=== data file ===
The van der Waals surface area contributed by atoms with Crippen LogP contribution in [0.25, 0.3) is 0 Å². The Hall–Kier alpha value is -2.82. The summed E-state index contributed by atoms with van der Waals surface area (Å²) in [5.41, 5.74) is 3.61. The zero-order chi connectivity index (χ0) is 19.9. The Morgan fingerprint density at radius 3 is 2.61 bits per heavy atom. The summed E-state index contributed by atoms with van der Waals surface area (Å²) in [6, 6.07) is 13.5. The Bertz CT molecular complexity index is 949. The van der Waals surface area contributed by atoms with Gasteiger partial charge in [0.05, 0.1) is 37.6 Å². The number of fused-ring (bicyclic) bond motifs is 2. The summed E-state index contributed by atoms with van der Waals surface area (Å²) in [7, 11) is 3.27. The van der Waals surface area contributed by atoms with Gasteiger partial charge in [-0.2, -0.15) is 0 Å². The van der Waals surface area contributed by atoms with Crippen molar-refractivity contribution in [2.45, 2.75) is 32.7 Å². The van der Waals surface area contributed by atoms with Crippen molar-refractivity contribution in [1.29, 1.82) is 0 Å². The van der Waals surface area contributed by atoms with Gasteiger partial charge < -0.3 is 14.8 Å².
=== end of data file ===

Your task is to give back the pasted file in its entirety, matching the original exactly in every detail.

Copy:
The van der Waals surface area contributed by atoms with Crippen LogP contribution in [0.25, 0.3) is 0 Å². The Hall–Kier alpha value is -2.82. The summed E-state index contributed by atoms with van der Waals surface area (Å²) in [5.41, 5.74) is 3.61. The zero-order chi connectivity index (χ0) is 19.9. The Morgan fingerprint density at radius 3 is 2.61 bits per heavy atom. The summed E-state index contributed by atoms with van der Waals surface area (Å²) in [6, 6.07) is 13.5. The Bertz CT molecular complexity index is 949. The van der Waals surface area contributed by atoms with Gasteiger partial charge in [0.05, 0.1) is 37.6 Å². The number of fused-ring (bicyclic) bond motifs is 2. The summed E-state index contributed by atoms with van der Waals surface area (Å²) in [7, 11) is 3.27. The van der Waals surface area contributed by atoms with Gasteiger partial charge in [-0.2, -0.15) is 0 Å². The van der Waals surface area contributed by atoms with Crippen molar-refractivity contribution in [2.45, 2.75) is 32.7 Å². The van der Waals surface area contributed by atoms with Crippen molar-refractivity contribution in [1.29, 1.82) is 0 Å². The van der Waals surface area contributed by atoms with Gasteiger partial charge < -0.3 is 14.8 Å².